SDF Poll 2

Poll: Prioritizing SGAUS’s Future – Training vs. Legislative Efforts

The State Guard Association of the United States (SGAUS) articulates on its website, “The State Guard Association of the United States advocates for the advancement and support of regulated state military forces established by state governments under the authority of Title 32, Section 109, of the United States Code.” Originally formed in 1985, it aimed to serve as an independent 501(c)(6) nonprofit organization, concentrating on education, public awareness, and outreach programs to bolster the advancement and support of regulated state defense forces. SGAUS has introduced five bills in the U.S. House of Representatives aimed at enhancing and broadening the mission scope of State Defense Forces:

  • (dead) HR 206 State Defense Force Improvement Act, 2009, 111th Congress
  • (removed by committee) HR 5658 Duncan Hunter National Defense Authorization Act FY09, 2008, 110th Congress
  • (dead) HR 826 State Defense Force Improvement Act, 2007, 110th Congress
  • (dead) HR 3401 State Defense Force Improvement Act, 2005, 109th Congress
  • (dead) HR 2797 State Defense Force Improvement Act, 2003, 108th Congress

Unfortunately, the last attempt was made in 2009, and there have been no further attempts since. Since then, SGAUS has primarily focused on its training and certification programs. Beginning with the Military Emergency Management Specialist (MEMS) program in 1998, it has expanded to include other programs such as Chaplain’s School and College, Engineer Specialty Qualification Identification Designation (ESQiD), and a Cyber Security program currently in development.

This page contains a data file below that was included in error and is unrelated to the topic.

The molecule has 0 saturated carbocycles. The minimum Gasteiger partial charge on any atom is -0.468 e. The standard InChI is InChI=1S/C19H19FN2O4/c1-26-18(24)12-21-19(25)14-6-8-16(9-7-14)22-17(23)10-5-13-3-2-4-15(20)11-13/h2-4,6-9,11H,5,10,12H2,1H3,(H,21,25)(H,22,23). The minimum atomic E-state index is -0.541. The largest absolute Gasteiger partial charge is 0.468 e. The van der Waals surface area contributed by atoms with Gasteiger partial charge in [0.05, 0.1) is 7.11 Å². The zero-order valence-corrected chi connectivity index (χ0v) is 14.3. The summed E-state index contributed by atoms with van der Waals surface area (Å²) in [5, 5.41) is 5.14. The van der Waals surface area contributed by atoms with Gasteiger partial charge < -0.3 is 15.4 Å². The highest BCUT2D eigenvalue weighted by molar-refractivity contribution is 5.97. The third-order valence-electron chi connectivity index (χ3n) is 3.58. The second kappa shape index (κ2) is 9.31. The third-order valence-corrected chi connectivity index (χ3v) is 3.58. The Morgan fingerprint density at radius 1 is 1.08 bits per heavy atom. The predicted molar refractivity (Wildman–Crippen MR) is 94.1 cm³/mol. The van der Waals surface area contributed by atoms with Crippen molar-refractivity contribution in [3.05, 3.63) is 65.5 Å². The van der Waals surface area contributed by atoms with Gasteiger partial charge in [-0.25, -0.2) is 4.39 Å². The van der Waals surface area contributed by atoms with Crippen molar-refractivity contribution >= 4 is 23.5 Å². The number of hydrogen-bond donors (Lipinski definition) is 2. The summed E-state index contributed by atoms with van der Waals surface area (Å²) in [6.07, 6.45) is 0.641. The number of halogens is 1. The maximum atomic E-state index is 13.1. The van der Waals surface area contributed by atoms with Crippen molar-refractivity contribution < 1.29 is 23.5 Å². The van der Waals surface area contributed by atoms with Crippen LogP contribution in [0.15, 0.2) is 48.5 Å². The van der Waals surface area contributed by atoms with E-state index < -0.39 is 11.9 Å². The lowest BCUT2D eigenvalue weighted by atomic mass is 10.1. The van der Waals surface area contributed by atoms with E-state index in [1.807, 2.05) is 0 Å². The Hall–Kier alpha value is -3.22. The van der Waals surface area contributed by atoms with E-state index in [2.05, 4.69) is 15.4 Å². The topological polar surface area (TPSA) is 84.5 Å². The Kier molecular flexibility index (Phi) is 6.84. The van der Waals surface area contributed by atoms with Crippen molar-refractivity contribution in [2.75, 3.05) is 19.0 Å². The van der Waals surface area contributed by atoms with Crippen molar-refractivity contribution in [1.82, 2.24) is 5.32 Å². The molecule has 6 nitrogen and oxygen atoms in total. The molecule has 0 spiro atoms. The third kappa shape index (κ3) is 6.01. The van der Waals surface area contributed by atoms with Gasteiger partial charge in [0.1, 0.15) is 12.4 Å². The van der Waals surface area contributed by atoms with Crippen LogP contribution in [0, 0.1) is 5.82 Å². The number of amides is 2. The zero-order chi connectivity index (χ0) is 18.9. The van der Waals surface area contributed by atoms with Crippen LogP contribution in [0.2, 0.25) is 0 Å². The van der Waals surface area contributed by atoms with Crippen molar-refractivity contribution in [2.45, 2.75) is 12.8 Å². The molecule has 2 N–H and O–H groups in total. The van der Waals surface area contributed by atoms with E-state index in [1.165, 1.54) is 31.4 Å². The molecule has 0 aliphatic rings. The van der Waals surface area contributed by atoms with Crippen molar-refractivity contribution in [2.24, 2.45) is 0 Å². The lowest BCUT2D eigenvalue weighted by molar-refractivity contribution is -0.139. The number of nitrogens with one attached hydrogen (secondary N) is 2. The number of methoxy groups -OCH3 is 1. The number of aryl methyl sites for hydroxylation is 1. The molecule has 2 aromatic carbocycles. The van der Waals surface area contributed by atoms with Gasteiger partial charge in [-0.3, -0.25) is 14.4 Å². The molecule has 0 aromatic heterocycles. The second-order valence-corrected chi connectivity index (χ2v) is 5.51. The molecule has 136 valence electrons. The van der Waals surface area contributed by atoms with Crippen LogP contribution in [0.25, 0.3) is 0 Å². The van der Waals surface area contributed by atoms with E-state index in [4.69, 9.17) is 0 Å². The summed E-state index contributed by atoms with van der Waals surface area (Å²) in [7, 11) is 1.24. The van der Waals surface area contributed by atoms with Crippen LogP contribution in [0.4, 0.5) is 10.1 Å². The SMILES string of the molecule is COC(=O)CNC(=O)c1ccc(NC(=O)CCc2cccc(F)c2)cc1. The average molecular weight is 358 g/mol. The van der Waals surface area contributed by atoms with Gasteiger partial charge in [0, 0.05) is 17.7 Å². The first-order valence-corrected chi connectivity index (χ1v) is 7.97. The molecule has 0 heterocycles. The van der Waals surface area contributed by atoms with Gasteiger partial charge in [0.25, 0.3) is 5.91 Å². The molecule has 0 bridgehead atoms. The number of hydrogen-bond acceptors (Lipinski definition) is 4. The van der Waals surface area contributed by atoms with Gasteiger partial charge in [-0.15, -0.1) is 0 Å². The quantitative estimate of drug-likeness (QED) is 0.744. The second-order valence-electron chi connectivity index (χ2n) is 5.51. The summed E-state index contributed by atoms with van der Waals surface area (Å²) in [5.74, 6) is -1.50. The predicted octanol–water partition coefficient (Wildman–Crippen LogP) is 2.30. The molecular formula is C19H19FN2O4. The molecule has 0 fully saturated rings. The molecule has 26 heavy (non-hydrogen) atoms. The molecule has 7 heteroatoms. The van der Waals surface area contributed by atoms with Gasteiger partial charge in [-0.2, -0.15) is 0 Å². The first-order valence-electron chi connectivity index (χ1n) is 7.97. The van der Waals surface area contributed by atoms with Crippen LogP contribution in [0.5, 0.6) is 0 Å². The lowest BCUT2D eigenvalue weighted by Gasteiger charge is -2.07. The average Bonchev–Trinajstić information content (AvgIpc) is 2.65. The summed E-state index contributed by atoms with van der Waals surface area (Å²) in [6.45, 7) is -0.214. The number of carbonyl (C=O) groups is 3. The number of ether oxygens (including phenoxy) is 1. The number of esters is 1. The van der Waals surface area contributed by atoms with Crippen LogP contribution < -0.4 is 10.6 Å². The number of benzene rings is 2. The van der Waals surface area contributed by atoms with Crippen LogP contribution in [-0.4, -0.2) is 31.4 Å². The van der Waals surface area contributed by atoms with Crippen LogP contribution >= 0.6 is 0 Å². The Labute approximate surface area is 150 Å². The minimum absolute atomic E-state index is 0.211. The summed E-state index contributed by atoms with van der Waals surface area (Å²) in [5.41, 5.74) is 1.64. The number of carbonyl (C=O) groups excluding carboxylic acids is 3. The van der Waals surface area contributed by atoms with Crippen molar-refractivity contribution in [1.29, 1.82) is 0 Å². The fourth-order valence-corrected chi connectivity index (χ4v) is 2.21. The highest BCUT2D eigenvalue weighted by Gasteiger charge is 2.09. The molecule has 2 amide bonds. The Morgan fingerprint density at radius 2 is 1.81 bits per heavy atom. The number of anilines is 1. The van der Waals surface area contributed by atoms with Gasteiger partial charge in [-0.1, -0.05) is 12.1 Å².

Over the past decade, several Adjutant Generals have disbanded their State Defense Forces, including the Alabama State Defense Force and the Massachusetts State Defense Force. Also during this time, a new State Guard was created, the Florida State Guard, which was classified as a civilian agency. Our contacts at SGAUS reported minimal participation in the development of this State Guard. Despite the introduction of new bills, there has been no active involvement in its reclassification to ensure the Florida State Guard is recognized as a true State Defense Force, governed under the same military laws and regulations as the Florida National Guard.